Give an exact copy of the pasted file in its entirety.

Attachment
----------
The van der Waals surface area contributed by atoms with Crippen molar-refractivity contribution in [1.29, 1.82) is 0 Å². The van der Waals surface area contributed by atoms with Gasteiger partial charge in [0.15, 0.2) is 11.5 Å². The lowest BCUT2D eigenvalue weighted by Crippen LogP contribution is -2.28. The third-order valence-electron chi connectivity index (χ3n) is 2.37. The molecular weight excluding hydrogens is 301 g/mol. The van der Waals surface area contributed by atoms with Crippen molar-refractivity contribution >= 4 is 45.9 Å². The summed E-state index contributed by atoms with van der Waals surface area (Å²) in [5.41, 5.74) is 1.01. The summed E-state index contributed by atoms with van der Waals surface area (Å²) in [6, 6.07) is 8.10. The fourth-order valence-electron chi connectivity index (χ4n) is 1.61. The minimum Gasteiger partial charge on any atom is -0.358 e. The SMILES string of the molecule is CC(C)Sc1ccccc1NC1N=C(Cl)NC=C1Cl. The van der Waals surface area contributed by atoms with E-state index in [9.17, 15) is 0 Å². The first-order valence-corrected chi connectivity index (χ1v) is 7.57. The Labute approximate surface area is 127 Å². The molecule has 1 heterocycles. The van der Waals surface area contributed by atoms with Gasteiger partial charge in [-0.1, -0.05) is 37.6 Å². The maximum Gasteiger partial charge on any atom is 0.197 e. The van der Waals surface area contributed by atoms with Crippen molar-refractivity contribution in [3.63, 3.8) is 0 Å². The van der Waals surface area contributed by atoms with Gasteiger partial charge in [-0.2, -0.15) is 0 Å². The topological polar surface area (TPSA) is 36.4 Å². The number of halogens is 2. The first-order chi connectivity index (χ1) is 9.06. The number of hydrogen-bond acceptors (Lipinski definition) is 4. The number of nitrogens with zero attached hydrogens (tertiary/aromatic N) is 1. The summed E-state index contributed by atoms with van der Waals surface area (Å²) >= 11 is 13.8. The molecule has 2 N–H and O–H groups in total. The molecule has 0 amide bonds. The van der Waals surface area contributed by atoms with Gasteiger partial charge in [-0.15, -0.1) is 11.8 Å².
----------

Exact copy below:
The van der Waals surface area contributed by atoms with Crippen molar-refractivity contribution in [1.29, 1.82) is 0 Å². The van der Waals surface area contributed by atoms with Gasteiger partial charge in [0.15, 0.2) is 11.5 Å². The lowest BCUT2D eigenvalue weighted by Crippen LogP contribution is -2.28. The third-order valence-electron chi connectivity index (χ3n) is 2.37. The molecular weight excluding hydrogens is 301 g/mol. The van der Waals surface area contributed by atoms with Crippen molar-refractivity contribution >= 4 is 45.9 Å². The summed E-state index contributed by atoms with van der Waals surface area (Å²) in [5.41, 5.74) is 1.01. The summed E-state index contributed by atoms with van der Waals surface area (Å²) in [6, 6.07) is 8.10. The fourth-order valence-electron chi connectivity index (χ4n) is 1.61. The minimum Gasteiger partial charge on any atom is -0.358 e. The SMILES string of the molecule is CC(C)Sc1ccccc1NC1N=C(Cl)NC=C1Cl. The van der Waals surface area contributed by atoms with E-state index in [9.17, 15) is 0 Å². The first-order valence-corrected chi connectivity index (χ1v) is 7.57. The Labute approximate surface area is 127 Å². The molecule has 1 heterocycles. The van der Waals surface area contributed by atoms with Gasteiger partial charge in [-0.1, -0.05) is 37.6 Å². The maximum Gasteiger partial charge on any atom is 0.197 e. The van der Waals surface area contributed by atoms with Crippen molar-refractivity contribution in [3.63, 3.8) is 0 Å². The van der Waals surface area contributed by atoms with Gasteiger partial charge in [-0.2, -0.15) is 0 Å². The topological polar surface area (TPSA) is 36.4 Å². The number of halogens is 2. The first-order chi connectivity index (χ1) is 9.06. The number of hydrogen-bond acceptors (Lipinski definition) is 4. The number of nitrogens with zero attached hydrogens (tertiary/aromatic N) is 1. The summed E-state index contributed by atoms with van der Waals surface area (Å²) >= 11 is 13.8. The molecule has 2 N–H and O–H groups in total. The molecule has 0 amide bonds. The van der Waals surface area contributed by atoms with Gasteiger partial charge in [-0.15, -0.1) is 11.8 Å².